Sechselauten in Zurich in 2023

Sechselauten in Zurich in 2023

  How long until Sechselauten?
  Dates of Sechselauten in Zurich
2024 Mon, Apr 15Regional Holiday
2023 Mon, Apr 17Regional Holiday
2022 Mon, Apr 25Regional Holiday
2021 Mon, Apr 19Regional Holiday
2020 Mon, Apr 20Regional Holiday

This regional festival originated in medieval times when guildhalls across Zurich celebrated the first day of summer working hours

When is Sechseläuten?

Sechseläuten (Sechselaeuten, Swiss German: Sächsilüüte) is celebrated on the afternoon of the Third Monday in April. If the third Monday of April is Easter Monday, the holiday may be moved to the preceding or following Monday.

This traditional spring festival originated in medieval times when the various guildhalls across Zurich celebrated the first day of the summer working hours.

History of Sechseläuten

Sechseläuten is a German word that literally translates into "The six o'clock ringing of the bells". In medieval Zurich, the length of the working day was determined by the season. During the winter months, the workday lasted as long as there was daylight, but during the summer (starting on the Monday following vernal equinox on March 21st), the law was that work must cease when the church bells rang for six o'clock.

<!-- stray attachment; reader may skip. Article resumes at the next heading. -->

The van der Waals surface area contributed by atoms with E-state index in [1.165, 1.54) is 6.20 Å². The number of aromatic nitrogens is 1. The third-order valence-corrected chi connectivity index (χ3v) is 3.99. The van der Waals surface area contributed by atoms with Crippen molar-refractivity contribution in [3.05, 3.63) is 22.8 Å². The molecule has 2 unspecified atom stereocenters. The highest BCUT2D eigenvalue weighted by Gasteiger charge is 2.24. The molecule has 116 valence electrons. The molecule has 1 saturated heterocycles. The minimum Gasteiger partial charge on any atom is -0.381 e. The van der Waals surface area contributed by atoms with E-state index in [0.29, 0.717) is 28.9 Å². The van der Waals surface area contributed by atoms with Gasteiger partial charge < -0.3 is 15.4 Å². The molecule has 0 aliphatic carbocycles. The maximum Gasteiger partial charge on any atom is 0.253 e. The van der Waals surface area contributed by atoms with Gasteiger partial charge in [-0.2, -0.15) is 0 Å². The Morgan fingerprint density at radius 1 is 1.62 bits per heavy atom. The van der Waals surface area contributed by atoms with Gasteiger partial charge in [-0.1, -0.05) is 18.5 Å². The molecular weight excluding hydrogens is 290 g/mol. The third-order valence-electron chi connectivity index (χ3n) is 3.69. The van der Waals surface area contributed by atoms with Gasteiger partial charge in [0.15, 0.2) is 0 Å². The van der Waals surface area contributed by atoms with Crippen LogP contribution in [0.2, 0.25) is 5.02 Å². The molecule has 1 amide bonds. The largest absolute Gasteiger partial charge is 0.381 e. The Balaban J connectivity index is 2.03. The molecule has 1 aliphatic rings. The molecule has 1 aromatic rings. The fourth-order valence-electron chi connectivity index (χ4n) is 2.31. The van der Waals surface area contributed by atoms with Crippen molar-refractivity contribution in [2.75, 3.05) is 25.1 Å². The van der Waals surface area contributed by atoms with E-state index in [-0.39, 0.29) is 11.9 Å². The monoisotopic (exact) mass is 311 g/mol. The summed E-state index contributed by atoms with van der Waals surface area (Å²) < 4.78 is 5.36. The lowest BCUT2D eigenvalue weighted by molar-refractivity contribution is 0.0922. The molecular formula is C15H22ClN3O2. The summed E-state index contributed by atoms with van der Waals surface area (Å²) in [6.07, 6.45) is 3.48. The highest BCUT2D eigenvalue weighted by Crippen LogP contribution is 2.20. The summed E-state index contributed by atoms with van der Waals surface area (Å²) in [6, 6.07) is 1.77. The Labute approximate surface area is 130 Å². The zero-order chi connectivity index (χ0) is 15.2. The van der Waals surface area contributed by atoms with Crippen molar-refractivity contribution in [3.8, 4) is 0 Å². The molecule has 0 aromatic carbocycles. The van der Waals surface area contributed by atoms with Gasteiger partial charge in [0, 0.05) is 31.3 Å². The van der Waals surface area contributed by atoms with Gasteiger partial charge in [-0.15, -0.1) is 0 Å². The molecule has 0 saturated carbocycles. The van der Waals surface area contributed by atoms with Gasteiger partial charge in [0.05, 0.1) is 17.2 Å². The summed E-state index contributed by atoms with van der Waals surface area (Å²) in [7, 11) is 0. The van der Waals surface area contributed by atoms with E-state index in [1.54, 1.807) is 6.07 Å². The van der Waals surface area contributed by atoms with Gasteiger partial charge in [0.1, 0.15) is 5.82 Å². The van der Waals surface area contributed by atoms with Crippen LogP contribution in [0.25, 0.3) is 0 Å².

How is Sechseläuten celebrated?

The event is marked by a parade and climaxes in the burning of 'Winter' which takes the form of a snowman called the Böögg. The Böögg's head is packed with fireworks and the exploding head makes a makes a spectacular finale to the day.

The custom of burning a 'Böögg' predates the Sechseläuten. A Böögg (similar to bogey man) was originally a masked mischief-maker, who frightened children during the carnival season. In the late 18th century, individual guilds started to celebrated Sechseläuten by burning their own Böögg, these then unified in 1902 when the burning of the Böögg became an official part of the parade.

Did you know?

A local belief is that the time between the lighting of the fire and the explosion of the head indicates the type of weather that can be expected during the coming summer: a fast explosion means a warm summer, a longer period of burning means a cold and rainy one.

In 1952, the celebration was moved from its traditional vernal equinox related date to the third Monday of April. Because of the later date, and the adoption of daylight savings time in 1981, the traditional lighting of the Böögg's pyre at 6 pm has been now moved to later in the evening.

In 2006, just a few days before the Sechseläuten, the Böögg was abducted by leftist "revolutionaries", who saw Sechseläuten as an 'upper class/capitalist' celebration. Since then, no chances are taken and duplicate Bööggs are held in reserve with the main one stored at a bank.

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